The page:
Prevalence of drug-resistant mutations in newly diagnosed drug-naive HIV-1-infected individuals in a treatment site in the Waterberg district, Limpopo province.
Abstract: Aim. We studied the prevalence of resistance mutations in drug-naive HIV-infected individuals at the Bela-Bela treatment site to gather information on the presence of antiretroviral (ARV) drug-resistant viruses in drug-naive populations, so as to improve treatment guidance.

Subjects and methods. Drug-naive HIV-1-infected individuals were sequentially recruited between February 2008 and December 2008 from individuals visiting the voluntary counselling and testing (VCT) services of the Bela-Bela HIV/AIDS Wellness Clinic. Viral sub-typing was done by phylogenetic analysis; drug-resistant mutations were determined according to the Stanford HIV Drug Resistance Interpretation and the International AIDS Society-USA Guidelines.

Results. A drug-resistant mutation prevalence of 3.5% (95% confidence interval 0.019796-0.119077) comprising Y181C and L33F was observed; 98% of the viruses were HIV-1 subtype C on the protease (PR) and reverse transcriptase (RT) gene regions.

Conclusion. The prevalence of drug-resistant mutations in drug-naive persons may be low in Bela-Bela after 8 years of access to antiretroviral treatment (ART), and resistance testing before initiating treatment may not be needed.

S Afr Med J 2011;101:335-337.
Article Type: Report
Subject: Anti-HIV agents (Health aspects)
Anti-HIV agents (Research)
Antiviral agents (Health aspects)
Antiviral agents (Research)
Microbial mutation (Research)
HIV infection (Drug therapy)
HIV infection (Research)
HIV infection (Genetic aspects)
Viral drug resistance (Genetic aspects)
Viral drug resistance (Research)
Authors: Nwobegahay, Julius
Bessong, Pascal
Masebe, Tracy
Mavhandu, Lufuno
Manhaeve, Cecile
Ndjeka, Norbert
Selabe, Gloria
Pub Date: 05/01/2011
Publication: Name: South African Medical Journal Publisher: South African Medical Association Audience: Academic Format: Magazine/Journal Subject: Health Copyright: COPYRIGHT 2011 South African Medical Association ISSN: 0256-9574
Issue: Date: May, 2011 Source Volume: 101 Source Issue: 5
Topic: Event Code: 310 Science & research
Geographic: Geographic Scope: South Africa Geographic Code: 6SOUT South Africa
Accession Number: 257352901
Full Text: Highly active antiretroviral therapy (HAART) has dramatically reduced morbidity and mortality among HIV/AIDS patients. However, a major drawback of HAART is the development of drug resistance. (1,2) South Africa has a high HIV prevalence, and access to treatment is expanding. A regimen based on the genetic resistance profiles of patients' viruses before initiating therapy generally correlates with a better outcome, compared with the absence of such resistance data. (2) The emergence of drug resistance in drug-naive populations should be monitored, particularly in regions such as Limpopo Province, where such data are scarce. We aimed to determine the prevalence of ARV drug-resistance among drug-naive HIV-infected individuals in a community where treatment has been provided for a considerable time.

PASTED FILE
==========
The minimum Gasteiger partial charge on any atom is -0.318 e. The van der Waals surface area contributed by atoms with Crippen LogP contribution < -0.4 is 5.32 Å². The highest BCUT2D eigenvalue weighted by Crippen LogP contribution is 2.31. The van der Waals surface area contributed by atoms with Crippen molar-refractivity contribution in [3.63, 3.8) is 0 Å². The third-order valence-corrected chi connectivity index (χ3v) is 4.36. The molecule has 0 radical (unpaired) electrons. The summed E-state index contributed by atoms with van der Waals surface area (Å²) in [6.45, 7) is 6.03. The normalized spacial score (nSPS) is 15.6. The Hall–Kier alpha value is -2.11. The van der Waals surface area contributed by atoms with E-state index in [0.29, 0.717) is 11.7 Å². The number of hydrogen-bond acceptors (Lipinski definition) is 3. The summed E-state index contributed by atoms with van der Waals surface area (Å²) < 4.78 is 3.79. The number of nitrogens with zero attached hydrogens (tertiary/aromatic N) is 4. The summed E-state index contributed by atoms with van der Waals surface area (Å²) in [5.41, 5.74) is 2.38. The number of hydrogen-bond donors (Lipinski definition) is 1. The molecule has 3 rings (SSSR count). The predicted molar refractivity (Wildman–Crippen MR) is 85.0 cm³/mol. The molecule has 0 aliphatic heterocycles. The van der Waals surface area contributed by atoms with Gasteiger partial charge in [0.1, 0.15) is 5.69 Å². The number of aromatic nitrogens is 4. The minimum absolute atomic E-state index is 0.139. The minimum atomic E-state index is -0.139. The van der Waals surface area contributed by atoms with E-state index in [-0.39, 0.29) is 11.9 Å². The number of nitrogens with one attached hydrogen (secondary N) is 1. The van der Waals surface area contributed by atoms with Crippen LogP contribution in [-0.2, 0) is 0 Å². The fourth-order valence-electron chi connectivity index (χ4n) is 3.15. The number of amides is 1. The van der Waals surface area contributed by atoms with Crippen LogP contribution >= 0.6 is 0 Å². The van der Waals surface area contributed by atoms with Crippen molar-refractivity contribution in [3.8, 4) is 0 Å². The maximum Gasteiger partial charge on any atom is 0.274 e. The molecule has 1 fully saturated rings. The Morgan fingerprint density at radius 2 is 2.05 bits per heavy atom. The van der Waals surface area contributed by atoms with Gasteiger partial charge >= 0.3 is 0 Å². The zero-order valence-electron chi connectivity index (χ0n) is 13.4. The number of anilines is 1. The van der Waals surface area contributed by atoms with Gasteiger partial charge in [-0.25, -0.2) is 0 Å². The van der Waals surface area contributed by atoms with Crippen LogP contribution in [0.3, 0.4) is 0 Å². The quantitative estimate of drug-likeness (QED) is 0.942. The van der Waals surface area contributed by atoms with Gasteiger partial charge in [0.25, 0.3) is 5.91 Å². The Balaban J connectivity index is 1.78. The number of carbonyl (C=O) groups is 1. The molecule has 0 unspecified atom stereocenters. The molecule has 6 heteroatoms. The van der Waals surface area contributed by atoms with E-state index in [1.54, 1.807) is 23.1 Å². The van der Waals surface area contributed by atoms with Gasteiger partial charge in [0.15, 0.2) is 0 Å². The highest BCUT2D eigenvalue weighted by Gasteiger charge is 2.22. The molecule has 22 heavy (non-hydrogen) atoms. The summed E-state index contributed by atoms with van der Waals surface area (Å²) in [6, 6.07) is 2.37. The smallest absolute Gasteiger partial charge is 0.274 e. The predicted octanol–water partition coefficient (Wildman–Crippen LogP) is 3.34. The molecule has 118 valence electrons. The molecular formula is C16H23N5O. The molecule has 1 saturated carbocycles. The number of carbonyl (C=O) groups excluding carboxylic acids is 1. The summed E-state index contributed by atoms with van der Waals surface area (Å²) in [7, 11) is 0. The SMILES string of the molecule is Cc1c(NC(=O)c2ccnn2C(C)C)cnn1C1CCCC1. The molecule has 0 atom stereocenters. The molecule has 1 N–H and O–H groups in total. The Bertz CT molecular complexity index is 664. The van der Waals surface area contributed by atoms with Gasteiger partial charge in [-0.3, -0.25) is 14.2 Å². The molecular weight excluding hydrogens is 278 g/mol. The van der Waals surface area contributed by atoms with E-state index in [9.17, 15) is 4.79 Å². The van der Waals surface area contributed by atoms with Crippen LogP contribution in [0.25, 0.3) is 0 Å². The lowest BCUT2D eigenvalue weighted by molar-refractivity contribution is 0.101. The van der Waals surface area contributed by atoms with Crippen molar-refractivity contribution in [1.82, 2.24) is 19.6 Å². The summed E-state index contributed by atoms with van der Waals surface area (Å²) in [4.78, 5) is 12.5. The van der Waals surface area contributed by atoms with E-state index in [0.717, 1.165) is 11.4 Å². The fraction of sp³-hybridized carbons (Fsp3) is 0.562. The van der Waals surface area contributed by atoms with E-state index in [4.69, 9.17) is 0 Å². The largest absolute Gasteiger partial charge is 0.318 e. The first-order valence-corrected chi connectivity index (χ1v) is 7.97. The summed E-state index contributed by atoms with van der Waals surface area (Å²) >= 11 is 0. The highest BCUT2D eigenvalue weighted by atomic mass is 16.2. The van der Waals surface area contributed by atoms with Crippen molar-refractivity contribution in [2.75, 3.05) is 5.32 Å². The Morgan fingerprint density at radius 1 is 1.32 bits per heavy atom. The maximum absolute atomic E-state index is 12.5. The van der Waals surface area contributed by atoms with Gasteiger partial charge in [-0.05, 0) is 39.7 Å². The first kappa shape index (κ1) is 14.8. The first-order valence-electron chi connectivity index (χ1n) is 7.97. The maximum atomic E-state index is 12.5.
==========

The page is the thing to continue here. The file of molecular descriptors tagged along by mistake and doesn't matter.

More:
Methods

Study subjects were recruited from the HIV/AIDS Wellness Clinic in Bela-Bela, Waterberg District, Limpopo Province. Treatment at the clinic began in 2001. HIV-positive individuals without prior exposure to ARV were recruited sequentially between February 2008 and December 2008. Five ml of venous blood was collected into EDTA vacutainer tubes from each consenting subject. Demographic data were obtained by questionnaire administration. Viral RNA was isolated using the viral mini RNA kit (Qiagen). Viral DNA was synthesised by a one-tube reverse transcription-polymerase chain reaction (RT-PCR), followed by a nested PCR. (3) The PCR products were verified for expected size by electrophoresis of 1% agarose gel. PCR amplicons were purified with a QIA quick PCR purification kit (Qiagen), and direct population-based sequencing was performed on both strands. HIV subtyping was done by phylogenetic analysis. Predicted amino acids for the PR and RT genes were aligned using the BioEdit programme (http://www.mbio.ncsu.edu/BioEdit/bioedit. html). Owing to the broad scope of viral mutations, drug-resistant mutations were identified using the Stanford HIV Drug Resistance Interpretation Algorithm (http://hivdb.stanford.edu/) and the International AIDS Society (IAS)-USA Guidelines. (4) Two algorithms were used to describe as broadly as possible the significance of observed amino acid substitutions. The Bayesian analysis was used to calculate the 95% confidence interval (CI), to estimate the confidence limits around the prevalence estimate. The PR and RT gene sequences reported here have been submitted to GenBank with the following respective accession numbers: PR [GU139577-GU139633] and RT [GU139634-GU139688]. Approval of the study protocol was obtained from the Health, Safety, and Research Ethics Committee of the University of Venda, Thohoyandou.

Results

A total of 79 HIV-infected individuals were sequentially recruited. The mean age was 43.5 (18-69) years. The most important risk factor for HIV transmission was sexual intercourse (88.6%), but the questionnaire was not designed to determine whether this was heterosexual or homosexual. In 90% of the cases the most probable place of HIV infection was South Africa. Viral DNA was obtained for 62 out of 79 (78%) individuals. Reliable nucleotide sequences were obtained for 57 PR genes and 55 RT genes. Using the Stanford and IAS guidelines, major drug-resistant mutations were detected in 2 out of 57 subjects (3.5%) (95% CI 0.019796-0.119077). One primary NNRTI mutation (Y181C) and one major PI mutation (L33F) were detected in two different patients. No primary NRTI mutation was recorded. The detected mutations, nucleotide substitution, and their potential significance are shown in Table I.